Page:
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simple render strategies? what are you doing?


[for reference, we are designing small projects: single family residential & small commercial]


From what i can determine, the nicer render examples I see (whatever the render engine) are often the result of a careful & time-consuming strategy that is targeted at generating a model purely for rendering. The strategy usually consists of:

1) accurate/careful modeling of the space id'ed for the perspective view, including isolation of surfaces by material;

2) accurate/careful material/texture application for the surfaces in the specific view;

3) careful lighting of the space specific to the selected view; then

4) push the render button then post production/image correction/editing/entourage.


Each step, as best I can tell, takes equal efforts. Not necessarily the dream sold to us of rendering a parametric model with a click or two; and FWICT the models are often produced in Rhino or Sketchup, not Archicad. Producing a balanced archicad model is about making decisions that use the parametricity that's useful & not just infinitesimally modeling each atom of the structure/site.


What strategies work for you in your process for generating SD & DD level renderings?


mac ACv27/4001, US full, Sonoma 14.1.2, 2020 iMac/2023 MacBook Pro
Tim Ball

I work on similar projects and use a few different approaches depending on the work stage and the overall fee:

Sketch design - I keep it simple and quick by using screenshots of the internal 3D views. I would use live views but the resolution is awful (it’s been complained about for years). I also use 3D docs a lot.

Detailed design - I use the standard rendering but sometimes overlay with Sketch Renders which can give you a fuzzier look. I have also wrestled with Twinmotion but it’s quite slow in terms of workflow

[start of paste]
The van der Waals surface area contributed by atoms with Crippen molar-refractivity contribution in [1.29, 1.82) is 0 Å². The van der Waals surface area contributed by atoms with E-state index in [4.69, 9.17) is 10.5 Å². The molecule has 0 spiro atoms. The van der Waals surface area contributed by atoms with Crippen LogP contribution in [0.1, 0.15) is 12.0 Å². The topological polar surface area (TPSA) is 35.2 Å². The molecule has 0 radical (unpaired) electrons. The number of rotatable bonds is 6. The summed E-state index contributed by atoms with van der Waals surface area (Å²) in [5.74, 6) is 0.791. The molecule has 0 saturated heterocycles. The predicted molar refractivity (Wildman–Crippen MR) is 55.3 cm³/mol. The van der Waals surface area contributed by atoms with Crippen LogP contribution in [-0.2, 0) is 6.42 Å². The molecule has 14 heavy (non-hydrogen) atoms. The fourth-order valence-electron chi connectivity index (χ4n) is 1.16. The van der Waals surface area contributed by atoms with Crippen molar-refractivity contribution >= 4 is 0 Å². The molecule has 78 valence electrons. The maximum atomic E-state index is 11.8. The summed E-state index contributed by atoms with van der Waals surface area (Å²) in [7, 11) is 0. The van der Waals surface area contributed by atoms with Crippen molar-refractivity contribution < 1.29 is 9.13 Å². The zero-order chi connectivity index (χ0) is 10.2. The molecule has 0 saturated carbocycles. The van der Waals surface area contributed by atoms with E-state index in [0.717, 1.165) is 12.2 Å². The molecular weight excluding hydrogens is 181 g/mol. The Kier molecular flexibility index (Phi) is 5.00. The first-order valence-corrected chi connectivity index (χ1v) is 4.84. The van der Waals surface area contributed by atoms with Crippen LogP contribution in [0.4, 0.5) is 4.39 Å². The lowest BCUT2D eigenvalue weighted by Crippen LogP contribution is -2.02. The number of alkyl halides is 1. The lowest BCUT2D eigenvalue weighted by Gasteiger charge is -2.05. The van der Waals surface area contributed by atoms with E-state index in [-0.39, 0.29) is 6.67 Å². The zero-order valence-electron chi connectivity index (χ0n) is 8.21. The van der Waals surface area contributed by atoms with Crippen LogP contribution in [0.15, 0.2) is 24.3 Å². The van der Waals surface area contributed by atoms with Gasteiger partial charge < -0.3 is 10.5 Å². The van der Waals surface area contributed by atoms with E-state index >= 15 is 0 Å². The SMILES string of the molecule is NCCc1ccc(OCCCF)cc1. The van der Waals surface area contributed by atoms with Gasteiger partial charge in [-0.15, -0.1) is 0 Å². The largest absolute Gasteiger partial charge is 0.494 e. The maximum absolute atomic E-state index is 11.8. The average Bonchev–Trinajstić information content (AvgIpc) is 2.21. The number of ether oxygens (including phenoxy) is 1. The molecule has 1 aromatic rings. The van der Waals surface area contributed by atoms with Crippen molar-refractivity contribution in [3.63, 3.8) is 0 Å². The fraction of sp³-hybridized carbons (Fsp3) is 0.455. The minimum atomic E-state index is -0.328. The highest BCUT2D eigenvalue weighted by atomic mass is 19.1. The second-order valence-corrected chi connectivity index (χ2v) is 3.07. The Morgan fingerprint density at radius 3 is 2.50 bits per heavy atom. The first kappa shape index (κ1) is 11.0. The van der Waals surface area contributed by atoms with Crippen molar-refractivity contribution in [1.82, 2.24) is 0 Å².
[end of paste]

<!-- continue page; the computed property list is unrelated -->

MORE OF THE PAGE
Working drawings - exclusively 3D docs because they are live and you can annotate


Overall  I try to manage client expectations and concentrate on design rather than realism

Tim Ball

AC26, iMac

User since V5

To date, while we find 3d essential to show clients, we’ve avoided photoreal render efforts. We’ve tried to concentrate on monochromatic spaces with somewhat reasonable lighting to give a feeling of the space.. But I’m starting to see them as more prevalent in our colleagues work.

mac ACv27/4001, US full, Sonoma 14.1.2, 2020 iMac/2023 MacBook Pro
Erwin Edel

I find that having artist impression not be super photorealistic, invites the client to discuss the design. Some people assume super photo real renders are the final design and there is no more room for input.


The biggest time sink is image size, in my experience. 195x135 mm at 300 dpi prints fine blown up to a full A4 sheet and looks good on HD displays and mobile devices.


BIMx is a good tool for clients to explore the design as well.

Erwin Edel, Project Lead, Leloup Architecten

Windows 10 Pro
Adobe Design Premium CS5

I’ve been frustrated by watching the how-to videos from Twinmotion & Enscape that seem to avoid the issue of how intensely modeled, or textured, or lighted, a model needs to be; or whether there are things we can skip in that process that are ultimately negligible for an effectively lighted image. The intro videos I see seem to gloss over that part as if gorgeous models don’t take time or particular strategy. Those intro videos seem to spend time on landscape tools, or whether or how to install plugins. Those are important, but the essential components of well-rendered projects seems to be assumed, when those skills and techniques may be more fundamental than all the bling-y aftereffects to producing an effective rendering.

mac ACv27/4001, US full, Sonoma 14.1.2, 2020 iMac/2023 MacBook Pro